food

Pinkies Up! A Local Tea Movement Is Brewing

22 hours ago

On Saturday mornings, the most popular item Minto Island Growers sells at its farmers market booth is not the certified organic carrots, kale or blueberries. It's tea.

The farm grows Camellia sinensis, tea plants, on a half-acre plot in Salem, Ore. The tender leaves are hand picked and hand processed to make 100 pounds of organic, small batch tea.

For the last 20 years, Americans have been having a conversation about sustainable seafood that was largely focused on fish purchased at restaurants or fresh seafood counters. Armed with seafood guides, thoughtful customers were encouraged to pose questions about where their fish was caught and what type of gear was used — questions that are far trickier to pose in front of a wall of canned tuna in the middle of a supermarket.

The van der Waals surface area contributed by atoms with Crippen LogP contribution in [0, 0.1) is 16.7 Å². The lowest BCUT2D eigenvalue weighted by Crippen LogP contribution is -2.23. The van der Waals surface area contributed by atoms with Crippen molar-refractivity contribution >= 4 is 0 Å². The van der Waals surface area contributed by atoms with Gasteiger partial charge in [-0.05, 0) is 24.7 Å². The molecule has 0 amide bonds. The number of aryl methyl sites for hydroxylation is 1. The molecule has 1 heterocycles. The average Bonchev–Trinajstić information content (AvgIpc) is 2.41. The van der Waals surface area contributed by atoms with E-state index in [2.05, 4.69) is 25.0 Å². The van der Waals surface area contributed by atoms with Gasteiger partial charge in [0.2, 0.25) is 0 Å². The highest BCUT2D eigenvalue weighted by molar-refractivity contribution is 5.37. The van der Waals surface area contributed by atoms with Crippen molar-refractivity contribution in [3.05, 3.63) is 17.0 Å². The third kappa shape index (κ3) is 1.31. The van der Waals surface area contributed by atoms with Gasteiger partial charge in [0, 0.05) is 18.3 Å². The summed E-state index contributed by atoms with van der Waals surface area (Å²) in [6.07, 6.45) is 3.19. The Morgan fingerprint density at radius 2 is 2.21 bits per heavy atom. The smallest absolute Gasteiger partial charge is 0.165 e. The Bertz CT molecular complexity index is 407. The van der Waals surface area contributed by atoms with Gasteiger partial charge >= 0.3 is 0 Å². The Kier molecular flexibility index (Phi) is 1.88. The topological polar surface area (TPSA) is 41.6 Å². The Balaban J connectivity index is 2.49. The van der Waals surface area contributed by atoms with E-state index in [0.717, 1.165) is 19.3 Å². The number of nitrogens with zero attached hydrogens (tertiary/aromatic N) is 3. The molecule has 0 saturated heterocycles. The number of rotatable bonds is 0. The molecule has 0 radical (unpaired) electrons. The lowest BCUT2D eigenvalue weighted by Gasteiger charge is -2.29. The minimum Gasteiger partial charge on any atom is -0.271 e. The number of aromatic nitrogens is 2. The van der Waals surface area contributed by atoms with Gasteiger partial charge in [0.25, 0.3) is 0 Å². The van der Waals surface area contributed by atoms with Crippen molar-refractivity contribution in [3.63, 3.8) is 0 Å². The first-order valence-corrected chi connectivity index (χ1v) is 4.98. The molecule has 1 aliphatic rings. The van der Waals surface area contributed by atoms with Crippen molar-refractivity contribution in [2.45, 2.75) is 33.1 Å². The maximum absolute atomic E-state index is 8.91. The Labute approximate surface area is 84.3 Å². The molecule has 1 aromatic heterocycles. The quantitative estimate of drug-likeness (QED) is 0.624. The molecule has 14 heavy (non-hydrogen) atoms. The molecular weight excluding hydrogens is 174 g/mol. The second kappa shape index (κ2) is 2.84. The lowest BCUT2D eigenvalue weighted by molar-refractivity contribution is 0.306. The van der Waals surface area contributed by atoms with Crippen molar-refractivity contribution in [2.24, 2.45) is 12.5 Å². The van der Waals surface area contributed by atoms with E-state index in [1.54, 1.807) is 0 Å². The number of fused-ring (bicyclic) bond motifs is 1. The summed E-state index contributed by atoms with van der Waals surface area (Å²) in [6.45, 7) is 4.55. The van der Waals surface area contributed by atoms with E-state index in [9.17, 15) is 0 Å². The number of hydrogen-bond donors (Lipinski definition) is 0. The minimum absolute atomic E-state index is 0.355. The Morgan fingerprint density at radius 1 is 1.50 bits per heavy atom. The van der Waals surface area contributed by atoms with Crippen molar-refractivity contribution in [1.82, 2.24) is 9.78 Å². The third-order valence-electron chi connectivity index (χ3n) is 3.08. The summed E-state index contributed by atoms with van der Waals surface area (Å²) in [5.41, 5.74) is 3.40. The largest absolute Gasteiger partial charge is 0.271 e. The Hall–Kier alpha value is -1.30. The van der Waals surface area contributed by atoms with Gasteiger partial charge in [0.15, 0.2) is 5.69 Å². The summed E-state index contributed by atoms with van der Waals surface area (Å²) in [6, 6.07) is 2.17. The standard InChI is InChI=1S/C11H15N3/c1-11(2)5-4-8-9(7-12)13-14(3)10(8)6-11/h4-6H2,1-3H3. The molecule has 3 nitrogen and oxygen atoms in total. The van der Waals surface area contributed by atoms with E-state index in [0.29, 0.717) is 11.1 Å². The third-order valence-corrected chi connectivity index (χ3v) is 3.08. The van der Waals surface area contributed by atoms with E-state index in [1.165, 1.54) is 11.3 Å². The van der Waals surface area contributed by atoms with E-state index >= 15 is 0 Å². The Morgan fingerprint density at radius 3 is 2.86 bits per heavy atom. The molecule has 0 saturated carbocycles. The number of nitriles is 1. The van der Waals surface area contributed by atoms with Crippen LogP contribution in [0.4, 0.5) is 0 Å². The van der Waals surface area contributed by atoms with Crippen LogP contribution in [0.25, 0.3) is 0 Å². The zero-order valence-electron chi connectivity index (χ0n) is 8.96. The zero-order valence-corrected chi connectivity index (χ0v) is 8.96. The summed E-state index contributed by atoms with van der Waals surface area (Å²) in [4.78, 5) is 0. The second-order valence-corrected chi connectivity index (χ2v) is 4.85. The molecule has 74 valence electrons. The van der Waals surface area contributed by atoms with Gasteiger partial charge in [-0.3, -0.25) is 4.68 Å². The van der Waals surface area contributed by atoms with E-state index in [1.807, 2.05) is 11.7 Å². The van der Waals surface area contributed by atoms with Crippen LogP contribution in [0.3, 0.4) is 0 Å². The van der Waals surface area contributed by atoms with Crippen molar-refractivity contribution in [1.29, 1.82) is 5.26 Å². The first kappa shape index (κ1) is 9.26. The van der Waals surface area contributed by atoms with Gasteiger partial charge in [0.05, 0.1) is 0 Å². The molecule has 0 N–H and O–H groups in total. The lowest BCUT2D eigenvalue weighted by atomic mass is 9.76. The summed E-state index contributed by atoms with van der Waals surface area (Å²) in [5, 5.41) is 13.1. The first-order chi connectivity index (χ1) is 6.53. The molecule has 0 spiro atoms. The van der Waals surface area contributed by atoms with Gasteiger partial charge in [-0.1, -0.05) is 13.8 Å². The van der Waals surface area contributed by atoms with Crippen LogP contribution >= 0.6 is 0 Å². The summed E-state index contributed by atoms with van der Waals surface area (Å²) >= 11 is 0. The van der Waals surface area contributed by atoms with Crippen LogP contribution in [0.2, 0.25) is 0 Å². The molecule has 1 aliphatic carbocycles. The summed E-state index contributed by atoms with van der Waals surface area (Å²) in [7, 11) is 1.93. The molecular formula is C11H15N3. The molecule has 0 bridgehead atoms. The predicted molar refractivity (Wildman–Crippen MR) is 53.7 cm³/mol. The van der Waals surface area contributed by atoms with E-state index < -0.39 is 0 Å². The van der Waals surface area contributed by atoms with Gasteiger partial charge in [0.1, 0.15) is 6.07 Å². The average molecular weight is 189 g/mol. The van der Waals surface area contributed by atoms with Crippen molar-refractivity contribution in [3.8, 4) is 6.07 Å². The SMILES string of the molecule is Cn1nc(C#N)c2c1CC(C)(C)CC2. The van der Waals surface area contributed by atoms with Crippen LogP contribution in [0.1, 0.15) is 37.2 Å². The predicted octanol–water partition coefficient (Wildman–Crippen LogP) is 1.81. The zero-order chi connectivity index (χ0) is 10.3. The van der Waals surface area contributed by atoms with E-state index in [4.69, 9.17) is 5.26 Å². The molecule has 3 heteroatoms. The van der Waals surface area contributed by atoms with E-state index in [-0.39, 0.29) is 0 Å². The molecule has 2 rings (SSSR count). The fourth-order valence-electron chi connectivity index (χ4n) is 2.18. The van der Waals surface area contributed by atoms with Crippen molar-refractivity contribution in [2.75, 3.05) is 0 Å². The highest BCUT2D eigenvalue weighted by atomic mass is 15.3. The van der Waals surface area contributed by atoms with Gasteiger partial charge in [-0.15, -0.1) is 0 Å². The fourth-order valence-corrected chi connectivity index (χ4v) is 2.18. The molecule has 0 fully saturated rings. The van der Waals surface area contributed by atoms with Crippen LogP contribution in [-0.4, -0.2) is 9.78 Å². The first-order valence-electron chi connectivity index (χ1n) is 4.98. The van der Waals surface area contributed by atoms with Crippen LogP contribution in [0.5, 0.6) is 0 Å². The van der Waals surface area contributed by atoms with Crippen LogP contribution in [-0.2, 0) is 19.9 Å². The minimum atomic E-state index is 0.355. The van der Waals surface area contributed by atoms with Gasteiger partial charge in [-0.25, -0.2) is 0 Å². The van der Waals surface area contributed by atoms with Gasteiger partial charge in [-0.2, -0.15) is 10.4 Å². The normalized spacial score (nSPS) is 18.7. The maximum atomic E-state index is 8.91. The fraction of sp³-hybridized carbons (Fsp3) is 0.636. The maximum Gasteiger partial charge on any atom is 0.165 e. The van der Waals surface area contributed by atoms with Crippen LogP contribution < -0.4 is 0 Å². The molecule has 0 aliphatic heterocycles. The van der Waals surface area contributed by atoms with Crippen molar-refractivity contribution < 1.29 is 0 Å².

Instagram Dee Conchman

Derrick Prater is "Dee Conchman." Every day he sets up in various parts of Miami hawking his specialty: conch.

 

Speak of the Emerald Isle, and you picture verdant rolling hillsides. But there's another green bounty — not just on Ireland's soil, but off its coast. We're talking about seaweed. And if some Irish have their way, it'll be making its way back onto plates.

Did a thirst for lemonade, the beverage that launched a thousand childhood businesses, keep Paris safe from the bubonic plague? Did ergot poisoning lead to the Crusades? According to a new book by Tom Nealon, food writer and antiquarian bookseller, it's a distinct possibility.

Nealon's book, Food Fights and Culture Wars, searches through patchy historical records to trace subjects like how chocolate led to war. In a chapter on "cacao and conflict," Nealon traces some of the violent history spawned by a love of chocolate.

When it comes to climate change, we often think of the cars we drive and the energy we use in our homes and offices. They are, after all, some of the biggest contributors to greenhouse gas emissions. But what about the toast you ate for breakfast this morning?